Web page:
How much do you value buzz? World Cup fans around the world are confronting this question as the sound of the vuvuzela fills soccer stadiums in South Africa and electrifies airwaves worldwide.Duke ethnomusicologist Louise Meintjes says for Africans, a buzzy tone quality is a critical component of musical expression."The vuvuzela -- an instrument of few pitches on which short rhythmic riffs are played -- foregrounds the idea of buzz," says Meintjes, an expert on African music and author of "The Sound of Africa." Instruments such as the West African kora, a string harp-lute, the traditional djembe drum, or the Zimbabweana mbira, a wooden board with staggered metal keys, traditionally add rattling metal pieces such as rings or bottle caps to the instrument.
"These rattle as the instrument is played, exciting the sound and adding to the musical texture," Meintjes says. "The vuvuzela's buzziness has this same quality. It is an effect that is crucial in a lot of African music."She explains that the vuvuzela, a long, plastic trumpet traditionally played at South African soccer matches, is similar to the bugle or other types of horns found at rural South African cultural celebrations, and in some religious contexts. The buzzing sound it produces may be perceived as irritating by foreign fans and some sports commentators because it is antithetical to a western European-derived musical aesthetic, she says.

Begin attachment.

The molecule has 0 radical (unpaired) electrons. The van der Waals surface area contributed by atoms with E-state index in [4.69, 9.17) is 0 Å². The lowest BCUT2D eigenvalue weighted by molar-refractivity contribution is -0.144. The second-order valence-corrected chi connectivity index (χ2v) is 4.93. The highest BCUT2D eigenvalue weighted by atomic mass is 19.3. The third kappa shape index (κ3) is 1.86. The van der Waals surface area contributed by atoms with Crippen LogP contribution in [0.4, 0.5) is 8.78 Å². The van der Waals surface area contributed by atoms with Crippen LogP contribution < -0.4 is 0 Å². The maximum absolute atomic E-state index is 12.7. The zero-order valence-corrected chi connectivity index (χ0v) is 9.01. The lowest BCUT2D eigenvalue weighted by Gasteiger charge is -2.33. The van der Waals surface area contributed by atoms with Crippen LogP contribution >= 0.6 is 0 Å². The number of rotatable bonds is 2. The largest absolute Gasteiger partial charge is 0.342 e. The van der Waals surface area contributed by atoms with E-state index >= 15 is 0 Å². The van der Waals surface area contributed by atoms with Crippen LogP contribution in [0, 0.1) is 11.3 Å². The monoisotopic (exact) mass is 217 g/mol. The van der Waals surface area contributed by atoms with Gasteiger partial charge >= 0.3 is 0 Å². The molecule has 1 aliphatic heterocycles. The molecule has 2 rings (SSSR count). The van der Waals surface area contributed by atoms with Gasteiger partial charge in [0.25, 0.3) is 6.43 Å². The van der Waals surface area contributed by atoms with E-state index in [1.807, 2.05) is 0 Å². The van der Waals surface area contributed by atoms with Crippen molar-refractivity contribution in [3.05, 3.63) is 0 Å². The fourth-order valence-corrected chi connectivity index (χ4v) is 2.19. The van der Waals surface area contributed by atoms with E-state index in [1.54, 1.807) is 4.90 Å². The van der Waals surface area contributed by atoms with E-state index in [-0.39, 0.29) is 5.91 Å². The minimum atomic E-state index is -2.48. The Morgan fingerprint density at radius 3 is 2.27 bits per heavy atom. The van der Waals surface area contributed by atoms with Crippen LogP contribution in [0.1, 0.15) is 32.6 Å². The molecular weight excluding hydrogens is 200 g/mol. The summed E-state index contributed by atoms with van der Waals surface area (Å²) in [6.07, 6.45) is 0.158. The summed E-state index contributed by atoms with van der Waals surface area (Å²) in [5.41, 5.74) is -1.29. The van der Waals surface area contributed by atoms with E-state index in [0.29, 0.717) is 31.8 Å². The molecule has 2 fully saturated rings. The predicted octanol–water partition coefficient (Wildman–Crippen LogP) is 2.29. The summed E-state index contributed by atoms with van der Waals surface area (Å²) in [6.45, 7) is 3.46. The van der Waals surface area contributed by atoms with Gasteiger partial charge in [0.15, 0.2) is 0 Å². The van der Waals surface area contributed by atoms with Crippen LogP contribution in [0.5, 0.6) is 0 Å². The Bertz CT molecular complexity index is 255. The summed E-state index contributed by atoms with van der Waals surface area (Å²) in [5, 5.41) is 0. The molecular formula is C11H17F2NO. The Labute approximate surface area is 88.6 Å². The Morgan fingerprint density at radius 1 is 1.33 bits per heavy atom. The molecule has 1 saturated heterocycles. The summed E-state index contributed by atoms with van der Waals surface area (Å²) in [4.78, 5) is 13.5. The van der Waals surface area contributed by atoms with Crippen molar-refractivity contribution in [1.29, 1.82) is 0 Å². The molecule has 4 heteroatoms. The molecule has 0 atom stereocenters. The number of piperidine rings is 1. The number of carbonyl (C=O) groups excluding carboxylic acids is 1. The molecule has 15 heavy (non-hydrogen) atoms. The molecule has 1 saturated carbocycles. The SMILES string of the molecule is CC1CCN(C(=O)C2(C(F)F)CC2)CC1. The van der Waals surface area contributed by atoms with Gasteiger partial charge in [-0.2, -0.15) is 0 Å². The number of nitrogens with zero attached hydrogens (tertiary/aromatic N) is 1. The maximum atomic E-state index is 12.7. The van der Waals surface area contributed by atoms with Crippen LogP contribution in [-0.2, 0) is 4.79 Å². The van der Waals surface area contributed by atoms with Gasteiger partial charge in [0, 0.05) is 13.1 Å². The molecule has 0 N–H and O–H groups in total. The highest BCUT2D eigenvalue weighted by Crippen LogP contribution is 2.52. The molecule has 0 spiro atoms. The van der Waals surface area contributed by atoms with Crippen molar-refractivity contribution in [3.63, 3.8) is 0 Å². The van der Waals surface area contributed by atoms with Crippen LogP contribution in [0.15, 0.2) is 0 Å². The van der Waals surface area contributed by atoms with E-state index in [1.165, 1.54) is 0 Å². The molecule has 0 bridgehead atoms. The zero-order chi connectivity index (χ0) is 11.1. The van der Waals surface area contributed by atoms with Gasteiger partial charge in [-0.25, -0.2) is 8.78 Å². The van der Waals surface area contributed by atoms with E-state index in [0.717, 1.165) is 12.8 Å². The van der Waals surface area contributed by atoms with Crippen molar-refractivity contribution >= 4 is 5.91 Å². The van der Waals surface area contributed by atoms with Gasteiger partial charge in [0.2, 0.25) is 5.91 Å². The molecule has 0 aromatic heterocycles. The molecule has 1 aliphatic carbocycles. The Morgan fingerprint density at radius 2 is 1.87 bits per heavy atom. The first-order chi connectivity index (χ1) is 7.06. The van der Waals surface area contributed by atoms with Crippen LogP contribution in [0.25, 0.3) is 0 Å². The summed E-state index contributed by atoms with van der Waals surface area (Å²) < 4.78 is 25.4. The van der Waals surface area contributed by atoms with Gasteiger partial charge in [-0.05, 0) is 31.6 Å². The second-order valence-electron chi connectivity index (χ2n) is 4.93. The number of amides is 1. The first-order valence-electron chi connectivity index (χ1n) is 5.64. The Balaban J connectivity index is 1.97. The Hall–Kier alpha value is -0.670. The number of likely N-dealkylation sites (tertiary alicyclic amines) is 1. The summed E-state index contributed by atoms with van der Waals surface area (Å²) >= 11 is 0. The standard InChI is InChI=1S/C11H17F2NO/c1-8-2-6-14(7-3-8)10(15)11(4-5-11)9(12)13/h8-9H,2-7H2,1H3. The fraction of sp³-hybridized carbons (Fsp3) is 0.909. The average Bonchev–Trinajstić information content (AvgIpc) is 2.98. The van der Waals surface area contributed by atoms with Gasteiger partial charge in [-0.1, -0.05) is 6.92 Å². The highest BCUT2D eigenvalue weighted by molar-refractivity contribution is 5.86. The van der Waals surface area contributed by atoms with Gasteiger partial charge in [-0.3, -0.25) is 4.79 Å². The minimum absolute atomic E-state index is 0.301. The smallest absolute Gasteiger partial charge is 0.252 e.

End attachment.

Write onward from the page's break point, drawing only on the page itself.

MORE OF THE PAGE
"Colonial travel writers used similar language to describe the African music they encountered," she says.The recent controversy over the vuvuzela may actually lead to its use at other South African sporting events, Meintjes predicts."It's not an instrument you would likely find at rugby or cricket matches," she says. "But I wouldn't be surprised if vuvuzelas start appearing there after their exposure in the World Cup, where they have been both celebrated as South African and struggled over."However South African sports fans should know the vuvuzela is not for the faint of heart. "It's hard to blow and it's hard to keep the sound going, interlocking with fellow trumpeters in the stands, if you're dancing at the same time," says Meintjes.